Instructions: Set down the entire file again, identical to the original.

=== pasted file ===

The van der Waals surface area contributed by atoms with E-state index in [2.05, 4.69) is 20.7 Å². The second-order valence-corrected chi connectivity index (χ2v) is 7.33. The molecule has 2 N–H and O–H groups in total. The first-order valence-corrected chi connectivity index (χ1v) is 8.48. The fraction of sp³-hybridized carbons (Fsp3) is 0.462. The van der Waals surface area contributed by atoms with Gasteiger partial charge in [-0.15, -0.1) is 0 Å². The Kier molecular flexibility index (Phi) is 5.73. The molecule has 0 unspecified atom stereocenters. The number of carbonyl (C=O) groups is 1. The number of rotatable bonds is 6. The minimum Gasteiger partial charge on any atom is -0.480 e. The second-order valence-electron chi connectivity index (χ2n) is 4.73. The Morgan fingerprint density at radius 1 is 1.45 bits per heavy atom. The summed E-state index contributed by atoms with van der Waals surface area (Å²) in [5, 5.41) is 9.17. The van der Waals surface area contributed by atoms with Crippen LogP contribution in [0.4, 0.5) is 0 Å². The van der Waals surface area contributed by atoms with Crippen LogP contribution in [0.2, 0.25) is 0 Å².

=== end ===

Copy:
The van der Waals surface area contributed by atoms with E-state index in [2.05, 4.69) is 20.7 Å². The second-order valence-corrected chi connectivity index (χ2v) is 7.33. The molecule has 2 N–H and O–H groups in total. The first-order valence-corrected chi connectivity index (χ1v) is 8.48. The fraction of sp³-hybridized carbons (Fsp3) is 0.462. The van der Waals surface area contributed by atoms with Gasteiger partial charge in [-0.15, -0.1) is 0 Å². The Kier molecular flexibility index (Phi) is 5.73. The molecule has 0 unspecified atom stereocenters. The number of carbonyl (C=O) groups is 1. The number of rotatable bonds is 6. The minimum Gasteiger partial charge on any atom is -0.480 e. The second-order valence-electron chi connectivity index (χ2n) is 4.73. The Morgan fingerprint density at radius 1 is 1.45 bits per heavy atom. The summed E-state index contributed by atoms with van der Waals surface area (Å²) in [5, 5.41) is 9.17. The van der Waals surface area contributed by atoms with Crippen LogP contribution in [0.4, 0.5) is 0 Å². The van der Waals surface area contributed by atoms with Crippen LogP contribution in [0.2, 0.25) is 0 Å².